Sapphire was the ultrasonic waveguide material and the experimental temperature cycle from room temperature to 1800°C and back. The characteristic peak was correlated and selected by the algorithm and the delay time was calculated. The experimental results are shown in Figure 7 and the test waveform in Figure 8. In experiments, after several temperature cycles, the relationship between the temperature and delay time was stable, with the delay time deviation at 10 ns. For distinguishing 200 C temperature intervals during rising temperature with a 200 ns transit time, the acquisition card frequency was at 100 MHz, with the acquisition period at 10 ns; the uncertainty was ±0.01 μs. Deviation on the order of nanoseconds was acceptable. The relationship between temperature and delay time was found to have a goodness of fit of 0.998 ± 0.001. Differences in test results are very small from multiple tests, which indicated that the sensor possessed good repeatability of temperature measurements. With increased temperature, the waveform amplitude showed no obvious attenuation. These results showed that sapphire had little acoustical signal attenuation and that sapphire’s structure was stable and its properties showed no obvious changes over this temperature range. Thus, this sensor was very suitable for high temperature measurements.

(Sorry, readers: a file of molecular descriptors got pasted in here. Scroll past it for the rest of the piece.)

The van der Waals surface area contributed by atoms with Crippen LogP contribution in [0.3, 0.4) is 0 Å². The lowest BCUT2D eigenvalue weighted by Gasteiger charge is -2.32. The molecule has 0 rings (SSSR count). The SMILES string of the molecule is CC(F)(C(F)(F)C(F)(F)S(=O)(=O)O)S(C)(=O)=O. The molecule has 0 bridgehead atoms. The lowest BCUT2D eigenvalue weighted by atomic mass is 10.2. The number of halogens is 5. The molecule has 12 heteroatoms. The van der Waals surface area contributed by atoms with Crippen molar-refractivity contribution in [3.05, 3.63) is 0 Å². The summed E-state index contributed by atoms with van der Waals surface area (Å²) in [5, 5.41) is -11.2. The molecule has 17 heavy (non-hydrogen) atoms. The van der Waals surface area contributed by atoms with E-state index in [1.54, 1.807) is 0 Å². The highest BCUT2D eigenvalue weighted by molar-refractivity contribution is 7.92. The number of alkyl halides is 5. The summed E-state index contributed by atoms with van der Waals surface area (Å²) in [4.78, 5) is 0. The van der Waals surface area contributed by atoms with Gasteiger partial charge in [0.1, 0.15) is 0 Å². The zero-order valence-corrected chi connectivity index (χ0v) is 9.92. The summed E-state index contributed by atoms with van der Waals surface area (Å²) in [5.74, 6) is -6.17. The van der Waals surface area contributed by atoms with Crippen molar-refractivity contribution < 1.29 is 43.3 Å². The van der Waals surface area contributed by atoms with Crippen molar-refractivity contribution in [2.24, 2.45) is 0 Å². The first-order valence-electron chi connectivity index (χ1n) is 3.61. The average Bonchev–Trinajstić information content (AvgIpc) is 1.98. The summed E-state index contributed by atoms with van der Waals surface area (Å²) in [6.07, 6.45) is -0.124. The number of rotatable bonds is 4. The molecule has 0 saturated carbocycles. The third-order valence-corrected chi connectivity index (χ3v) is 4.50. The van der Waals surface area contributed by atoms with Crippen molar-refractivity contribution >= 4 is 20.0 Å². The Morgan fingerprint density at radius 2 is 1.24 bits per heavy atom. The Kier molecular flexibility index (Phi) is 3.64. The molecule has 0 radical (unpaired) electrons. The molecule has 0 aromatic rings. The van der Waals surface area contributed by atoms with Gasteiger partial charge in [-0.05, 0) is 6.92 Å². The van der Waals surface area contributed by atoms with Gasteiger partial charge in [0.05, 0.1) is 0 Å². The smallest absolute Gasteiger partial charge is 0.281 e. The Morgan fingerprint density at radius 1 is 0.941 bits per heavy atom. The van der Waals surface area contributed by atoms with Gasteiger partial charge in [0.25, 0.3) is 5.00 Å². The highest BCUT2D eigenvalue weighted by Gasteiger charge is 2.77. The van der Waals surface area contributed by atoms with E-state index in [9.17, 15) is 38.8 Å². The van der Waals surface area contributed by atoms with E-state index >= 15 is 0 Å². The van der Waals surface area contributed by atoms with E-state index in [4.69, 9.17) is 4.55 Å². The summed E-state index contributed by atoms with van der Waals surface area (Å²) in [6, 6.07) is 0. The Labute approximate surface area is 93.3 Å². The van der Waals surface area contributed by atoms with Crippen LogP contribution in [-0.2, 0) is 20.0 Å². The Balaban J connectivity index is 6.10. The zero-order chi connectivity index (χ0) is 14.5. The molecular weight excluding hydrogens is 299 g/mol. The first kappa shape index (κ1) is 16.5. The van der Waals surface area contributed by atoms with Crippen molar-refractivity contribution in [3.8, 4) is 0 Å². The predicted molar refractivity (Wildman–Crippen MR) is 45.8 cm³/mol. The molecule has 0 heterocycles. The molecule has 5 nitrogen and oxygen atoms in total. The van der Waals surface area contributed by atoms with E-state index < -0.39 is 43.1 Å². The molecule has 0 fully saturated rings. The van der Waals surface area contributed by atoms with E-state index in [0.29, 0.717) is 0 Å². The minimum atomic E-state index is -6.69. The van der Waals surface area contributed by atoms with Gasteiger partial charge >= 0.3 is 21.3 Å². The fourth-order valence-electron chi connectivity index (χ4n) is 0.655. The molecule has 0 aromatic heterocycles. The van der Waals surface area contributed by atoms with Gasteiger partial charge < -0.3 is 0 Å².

Figure 7: Temperature and delay time relationship during temperature cycles.
Figure 8: The test waveform.

Using measured delay times and formula (4), sound velocities under different temperatures were calculated. After data fitting, the relationship between velocity and temperature was found to have a goodness of fit of 0.998 ± 0.001 (Figure 9), which indicated that this material was useful from room temperature to 1800 C. When maintained for 360 min at 1600 C, with delay times collected every 20 min, the sound velocity calculated from the delay time was 8791 ± 3 m/s and was found to be stable (Figure 10). Thus, this temperature measuring system, with sapphire as an ultrasonic waveguide, functioned well for long hours in a high temperature environment and exhibited good stability.